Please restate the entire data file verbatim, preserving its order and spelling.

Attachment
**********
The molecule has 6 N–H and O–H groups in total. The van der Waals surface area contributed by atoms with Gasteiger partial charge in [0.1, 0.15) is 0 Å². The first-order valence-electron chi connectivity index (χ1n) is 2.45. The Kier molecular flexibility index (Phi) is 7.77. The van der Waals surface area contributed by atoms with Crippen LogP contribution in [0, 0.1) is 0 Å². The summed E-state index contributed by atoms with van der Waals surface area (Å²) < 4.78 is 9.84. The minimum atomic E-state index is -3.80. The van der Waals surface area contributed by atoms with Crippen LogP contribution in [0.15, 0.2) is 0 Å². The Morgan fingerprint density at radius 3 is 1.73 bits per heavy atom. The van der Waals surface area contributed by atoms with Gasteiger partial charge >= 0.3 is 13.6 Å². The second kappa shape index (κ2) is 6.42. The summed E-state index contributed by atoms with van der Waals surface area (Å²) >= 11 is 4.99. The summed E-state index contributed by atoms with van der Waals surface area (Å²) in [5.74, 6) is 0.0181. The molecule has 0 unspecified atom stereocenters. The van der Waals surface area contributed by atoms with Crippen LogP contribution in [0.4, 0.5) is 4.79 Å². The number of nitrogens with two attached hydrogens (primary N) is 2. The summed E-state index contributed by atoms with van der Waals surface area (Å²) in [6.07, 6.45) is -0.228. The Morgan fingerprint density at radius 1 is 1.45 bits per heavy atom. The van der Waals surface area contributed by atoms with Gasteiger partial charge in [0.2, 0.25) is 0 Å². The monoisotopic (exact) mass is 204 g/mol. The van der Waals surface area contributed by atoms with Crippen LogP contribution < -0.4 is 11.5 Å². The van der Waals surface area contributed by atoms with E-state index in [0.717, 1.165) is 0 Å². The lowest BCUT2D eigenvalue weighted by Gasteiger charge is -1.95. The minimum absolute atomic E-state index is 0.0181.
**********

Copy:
The molecule has 6 N–H and O–H groups in total. The van der Waals surface area contributed by atoms with Gasteiger partial charge in [0.1, 0.15) is 0 Å². The first-order valence-electron chi connectivity index (χ1n) is 2.45. The Kier molecular flexibility index (Phi) is 7.77. The van der Waals surface area contributed by atoms with Crippen LogP contribution in [0, 0.1) is 0 Å². The summed E-state index contributed by atoms with van der Waals surface area (Å²) < 4.78 is 9.84. The minimum atomic E-state index is -3.80. The van der Waals surface area contributed by atoms with Crippen LogP contribution in [0.15, 0.2) is 0 Å². The Morgan fingerprint density at radius 3 is 1.73 bits per heavy atom. The van der Waals surface area contributed by atoms with Gasteiger partial charge >= 0.3 is 13.6 Å². The second kappa shape index (κ2) is 6.42. The summed E-state index contributed by atoms with van der Waals surface area (Å²) >= 11 is 4.99. The summed E-state index contributed by atoms with van der Waals surface area (Å²) in [5.74, 6) is 0.0181. The molecule has 0 unspecified atom stereocenters. The van der Waals surface area contributed by atoms with Crippen LogP contribution in [0.4, 0.5) is 4.79 Å². The number of nitrogens with two attached hydrogens (primary N) is 2. The summed E-state index contributed by atoms with van der Waals surface area (Å²) in [6.07, 6.45) is -0.228. The Morgan fingerprint density at radius 1 is 1.45 bits per heavy atom. The van der Waals surface area contributed by atoms with Gasteiger partial charge in [0.2, 0.25) is 0 Å². The monoisotopic (exact) mass is 204 g/mol. The van der Waals surface area contributed by atoms with Crippen LogP contribution < -0.4 is 11.5 Å². The van der Waals surface area contributed by atoms with E-state index in [0.717, 1.165) is 0 Å². The lowest BCUT2D eigenvalue weighted by Gasteiger charge is -1.95. The minimum absolute atomic E-state index is 0.0181.